Homecoming voting needs change


Keystone Photo (1944)

The first homecoming queen featured in the Harrisburg Keystone is from 1944, Carla Cummins.

Ellie Rann, Staff Writer

Homecoming is one of, if not the most, exciting time of the school year. We have the parade, the bonfire, spirit week, and the football game, some of the most fun and memorable moments of our last four years. Part of these events is the voting for attendants, a queen, and Mr. Bulldog. For some, this is a wonderful tradition. But for others, it ruins the spirit of Homecoming. Are these votes truly about who deserves the position or is it simply a popularity contest? How can this tradition affect how students view themselves? And what could be done to improve the current system?

The Homecoming dance has been around since the early 1900’s, and Homecoming court has been around since the 1920’s. Over the last 100 years, the way voting ballots are designed has changed. Nowadays, the voting ballots encourage students to vote based on popularity. We are given a blank sheet and are asked to write the names of three girls who should be considered as an attendant. For seniors, this also means identifying the group of girls from whom the queen will be chosen. There are those who say the current system is fine. That it really doesn’t matter who is elected as an attendant, the queen or even Mr. Bulldog for that matter. Of course, most will write the first three names that come to mind. This means the only trait taken into consideration is popularity, rather than the quality of someone’s character. Using this voting method, we can assume the person with the most friends will win the vote. If someone wants to be the winner, they have to be popular among their class or their name has to be. This also means the students who are more introverted may not have a chance of winning only because their names would not be thought of as quickly. This causes a disadvantage for what could be the most deserving group of students. 

Another problem that can be seen with voting for Homecoming court is sometimes students will nominate others as a joke. Students will nominate someone as a prank knowing they will not win because they are not as popular as the others. This is a form of bullying and could make the candidate realize they were only chosen as a mean prank. This could lead to low self-esteem.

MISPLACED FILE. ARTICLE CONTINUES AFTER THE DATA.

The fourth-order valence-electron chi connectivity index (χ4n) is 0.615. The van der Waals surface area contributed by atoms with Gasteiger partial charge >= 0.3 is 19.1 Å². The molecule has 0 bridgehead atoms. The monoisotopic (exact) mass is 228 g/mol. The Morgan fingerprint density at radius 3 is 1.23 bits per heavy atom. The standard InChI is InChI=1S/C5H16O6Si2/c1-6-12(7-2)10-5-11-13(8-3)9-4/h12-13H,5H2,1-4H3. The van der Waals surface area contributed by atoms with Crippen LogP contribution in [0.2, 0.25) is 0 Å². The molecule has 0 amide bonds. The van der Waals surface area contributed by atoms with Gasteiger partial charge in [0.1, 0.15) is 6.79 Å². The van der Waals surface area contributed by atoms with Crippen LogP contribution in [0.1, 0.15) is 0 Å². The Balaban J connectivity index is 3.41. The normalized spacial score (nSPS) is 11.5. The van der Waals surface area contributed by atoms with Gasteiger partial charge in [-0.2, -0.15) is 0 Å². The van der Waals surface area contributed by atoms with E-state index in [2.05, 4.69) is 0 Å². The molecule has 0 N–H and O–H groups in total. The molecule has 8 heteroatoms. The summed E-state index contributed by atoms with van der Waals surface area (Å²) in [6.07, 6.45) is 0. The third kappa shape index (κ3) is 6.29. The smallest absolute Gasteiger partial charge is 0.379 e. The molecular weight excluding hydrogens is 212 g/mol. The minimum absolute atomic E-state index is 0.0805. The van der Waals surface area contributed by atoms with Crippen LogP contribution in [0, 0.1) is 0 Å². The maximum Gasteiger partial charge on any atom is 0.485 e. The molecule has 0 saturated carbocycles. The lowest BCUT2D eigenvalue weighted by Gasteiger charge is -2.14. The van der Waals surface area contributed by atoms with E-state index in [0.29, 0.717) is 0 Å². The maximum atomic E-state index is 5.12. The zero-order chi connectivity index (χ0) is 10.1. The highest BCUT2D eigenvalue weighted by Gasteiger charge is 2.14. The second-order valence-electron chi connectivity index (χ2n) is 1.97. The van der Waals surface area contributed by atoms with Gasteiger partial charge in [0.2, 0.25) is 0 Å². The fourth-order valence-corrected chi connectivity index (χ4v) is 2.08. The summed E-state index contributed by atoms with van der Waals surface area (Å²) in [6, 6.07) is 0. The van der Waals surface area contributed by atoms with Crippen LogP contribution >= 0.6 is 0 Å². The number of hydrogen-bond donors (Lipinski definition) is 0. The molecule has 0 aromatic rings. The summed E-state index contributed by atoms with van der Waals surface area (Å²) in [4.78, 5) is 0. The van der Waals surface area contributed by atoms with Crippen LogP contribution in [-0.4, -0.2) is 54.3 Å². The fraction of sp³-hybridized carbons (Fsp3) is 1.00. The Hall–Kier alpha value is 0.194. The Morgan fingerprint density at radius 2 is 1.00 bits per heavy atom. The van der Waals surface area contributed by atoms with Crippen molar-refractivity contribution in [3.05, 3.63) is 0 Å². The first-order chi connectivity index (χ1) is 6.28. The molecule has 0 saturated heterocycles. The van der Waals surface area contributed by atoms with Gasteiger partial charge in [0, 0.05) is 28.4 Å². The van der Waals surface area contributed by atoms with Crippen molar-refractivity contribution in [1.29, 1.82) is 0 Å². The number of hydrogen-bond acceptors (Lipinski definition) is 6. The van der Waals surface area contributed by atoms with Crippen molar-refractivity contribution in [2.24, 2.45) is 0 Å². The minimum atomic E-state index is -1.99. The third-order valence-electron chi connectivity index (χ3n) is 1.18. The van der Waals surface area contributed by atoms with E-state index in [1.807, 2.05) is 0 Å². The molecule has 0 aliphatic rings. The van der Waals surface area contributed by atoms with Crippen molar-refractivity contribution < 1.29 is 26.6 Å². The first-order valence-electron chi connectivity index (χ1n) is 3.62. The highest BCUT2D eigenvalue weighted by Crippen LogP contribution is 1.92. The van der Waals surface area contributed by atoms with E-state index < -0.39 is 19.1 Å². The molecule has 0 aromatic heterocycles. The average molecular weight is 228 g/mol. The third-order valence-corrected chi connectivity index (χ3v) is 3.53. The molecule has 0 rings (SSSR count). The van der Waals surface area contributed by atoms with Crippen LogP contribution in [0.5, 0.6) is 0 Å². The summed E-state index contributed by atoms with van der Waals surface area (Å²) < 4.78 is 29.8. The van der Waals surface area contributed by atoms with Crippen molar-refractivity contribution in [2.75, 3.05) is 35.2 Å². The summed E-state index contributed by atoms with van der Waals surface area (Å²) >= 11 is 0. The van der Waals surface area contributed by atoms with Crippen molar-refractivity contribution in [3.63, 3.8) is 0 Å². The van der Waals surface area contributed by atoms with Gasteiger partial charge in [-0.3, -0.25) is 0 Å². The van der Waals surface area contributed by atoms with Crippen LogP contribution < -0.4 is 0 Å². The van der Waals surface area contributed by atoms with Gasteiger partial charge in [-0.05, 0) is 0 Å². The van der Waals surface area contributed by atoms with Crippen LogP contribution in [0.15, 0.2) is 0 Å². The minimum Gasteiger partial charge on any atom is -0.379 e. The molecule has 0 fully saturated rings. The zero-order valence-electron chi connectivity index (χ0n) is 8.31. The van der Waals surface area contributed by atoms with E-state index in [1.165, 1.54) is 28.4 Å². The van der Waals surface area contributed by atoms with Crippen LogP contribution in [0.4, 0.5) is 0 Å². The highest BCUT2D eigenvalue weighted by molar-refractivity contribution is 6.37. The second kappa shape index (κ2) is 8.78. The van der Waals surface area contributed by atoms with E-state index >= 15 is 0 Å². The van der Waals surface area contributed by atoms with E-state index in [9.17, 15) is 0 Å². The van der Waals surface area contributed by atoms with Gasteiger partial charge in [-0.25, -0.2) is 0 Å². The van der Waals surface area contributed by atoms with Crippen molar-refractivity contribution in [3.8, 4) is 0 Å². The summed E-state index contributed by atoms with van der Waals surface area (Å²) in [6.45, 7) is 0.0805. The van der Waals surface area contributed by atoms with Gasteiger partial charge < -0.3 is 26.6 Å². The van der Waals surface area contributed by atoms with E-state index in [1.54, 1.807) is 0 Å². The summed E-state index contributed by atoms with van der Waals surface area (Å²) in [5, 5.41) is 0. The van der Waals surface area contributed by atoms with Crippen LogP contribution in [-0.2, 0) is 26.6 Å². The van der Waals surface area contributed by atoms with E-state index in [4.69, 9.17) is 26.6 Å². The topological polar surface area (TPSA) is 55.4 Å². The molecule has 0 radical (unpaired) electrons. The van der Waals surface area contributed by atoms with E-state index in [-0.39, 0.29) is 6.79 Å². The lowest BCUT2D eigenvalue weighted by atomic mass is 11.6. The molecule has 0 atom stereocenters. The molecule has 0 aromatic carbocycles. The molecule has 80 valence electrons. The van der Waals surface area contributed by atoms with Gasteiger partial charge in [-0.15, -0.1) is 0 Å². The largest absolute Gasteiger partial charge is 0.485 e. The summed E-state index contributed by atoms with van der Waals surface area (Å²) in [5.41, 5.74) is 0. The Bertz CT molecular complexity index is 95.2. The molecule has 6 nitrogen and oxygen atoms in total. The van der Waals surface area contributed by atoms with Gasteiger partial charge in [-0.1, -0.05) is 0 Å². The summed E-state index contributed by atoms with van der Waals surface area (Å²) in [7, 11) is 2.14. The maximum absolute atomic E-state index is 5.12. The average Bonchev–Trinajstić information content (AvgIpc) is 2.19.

Instead of students voting for the most popular in each grade, voting should be based on achievement, character, and those who go above and beyond in sports, academics, or the arts. A possible restructure of the current voting process would be for teachers in the school to create a list of deserving individuals which would be based on a certain set of prerequisites such as a required grade-point average, participation in a certain number of co-curricular activities and an overall good record of respecting teachers. This system would both help to ensure the most deserving people are selected to represent the school, and it would incentivize people to work harder in classes and be better people so that they can qualify for the high honor of representing their school as the Homecoming Queen and Mr. Bulldog. Another possible fix to the current system would be to add a description of the candidates beside their name– what extra-curriculars they participate in as well as a brief sentence written by the nominees on why they feel they should be chosen to represent their peers. This would encourage students to vote for the most deserving candidate and would put less focus away on popularity. 

There are different ways students choose to let the idea of a king and queen affect them. Some students simply see Homecoming voting as a tradition and nothing more. Others see it as a social acceptance and want to be chosen. A good thing about a revised system is that those who are chosen feel confident about themselves and accepted by their peers. This may encourage students in their life going forward. 

Many people have expressed their concerns with the current voting system and even if reform isn’t the answer now, it should at least be taken into consideration that there are existing flaws that can affect people in different ways.  Many wise people have said that in the grand scheme of life, being on Homecoming court isn’t crucial to a person’s success; however, as so many systems in the world outside of school are flawed, it only makes sense that the systems within such a controlled world as high school should be as flawless as possible in order to set a good example for students to live by when they are inevitably released to lead our society in the future.